Some entrepreneurs find the prospect of profitability hard to resist. They will raise a first round of funding and successfully use it to gain market traction. As revenue grows, often to around the magic £1m annualised revenues mark, they can see that they are close to breakeven or even profitability. And as this happens, they begin to shift focus from driving growth to managing for profit – after all profit is the ultimate sign of success, isn’t it?

The question you should ask yourself, if you are successful enough to get to that point, is “What is my next step?” Are you looking to potentially sell the company in the next year or two? Do you want this to be a lifestyle business where your ambition is to retain healthy profits and take a nice annual dividend? Or do you envisage eventually raising third party funding and trying to build a faster growing company?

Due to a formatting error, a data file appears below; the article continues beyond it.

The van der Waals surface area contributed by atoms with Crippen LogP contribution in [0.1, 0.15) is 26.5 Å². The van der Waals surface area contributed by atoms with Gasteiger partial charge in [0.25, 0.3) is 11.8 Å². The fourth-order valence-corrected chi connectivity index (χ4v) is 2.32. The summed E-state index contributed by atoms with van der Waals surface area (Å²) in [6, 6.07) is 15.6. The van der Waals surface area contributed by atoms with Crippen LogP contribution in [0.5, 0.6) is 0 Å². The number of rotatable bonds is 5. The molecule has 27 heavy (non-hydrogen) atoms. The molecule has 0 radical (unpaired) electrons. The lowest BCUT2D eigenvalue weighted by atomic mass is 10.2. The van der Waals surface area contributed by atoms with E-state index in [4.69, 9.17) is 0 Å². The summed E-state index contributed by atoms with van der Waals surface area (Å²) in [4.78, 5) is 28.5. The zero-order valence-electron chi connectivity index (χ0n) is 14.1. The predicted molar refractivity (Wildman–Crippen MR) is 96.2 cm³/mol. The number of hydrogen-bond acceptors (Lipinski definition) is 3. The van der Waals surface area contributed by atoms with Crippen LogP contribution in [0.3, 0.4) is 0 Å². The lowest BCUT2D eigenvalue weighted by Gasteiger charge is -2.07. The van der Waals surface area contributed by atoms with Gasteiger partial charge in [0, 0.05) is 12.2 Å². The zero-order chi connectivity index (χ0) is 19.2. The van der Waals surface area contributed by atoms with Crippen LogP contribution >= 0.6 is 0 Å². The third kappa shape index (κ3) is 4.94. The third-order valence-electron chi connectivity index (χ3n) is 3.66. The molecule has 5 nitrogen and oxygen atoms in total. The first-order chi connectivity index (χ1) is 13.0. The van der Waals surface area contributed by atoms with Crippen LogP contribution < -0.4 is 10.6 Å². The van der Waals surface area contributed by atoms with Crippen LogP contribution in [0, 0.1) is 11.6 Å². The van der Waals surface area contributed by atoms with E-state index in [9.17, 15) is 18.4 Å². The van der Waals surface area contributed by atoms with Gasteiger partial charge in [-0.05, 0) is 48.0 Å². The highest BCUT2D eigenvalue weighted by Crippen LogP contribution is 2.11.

Especially when your sales have grown to around the magical £1m mark, many investors care more about growth than profits. They won’t turn their noses up at a profitable company but they will be wary of profit coming at the expense of growth.

If you raise £3 million and 3 years later you are profitable with increased annualised revenues of £1m million you are unlikely to be in your investor’s good books. This is because the potential valuation that you will now attract, is unlikely to enable the investor to achieve their desired return.

Of course, there are other factors that need to be considered. If you had created huge customer growth without any focus on profitability and therefore at poor margins, that’s a different story. Or if you spent the 3 years perfecting some hugely differentiated technology IP that may also be different. But if you simply went more slowly to show you could earn a profit, you would end up needing to look for alternative funding sources.

All revenue is equal, but some revenue is more equal than others

When investors evaluate companies, they don’t just look at the revenue line at face value. They go through a process of scrutinising it’s make up, “What makes up that revenue?” “Is it one product line or multiple?”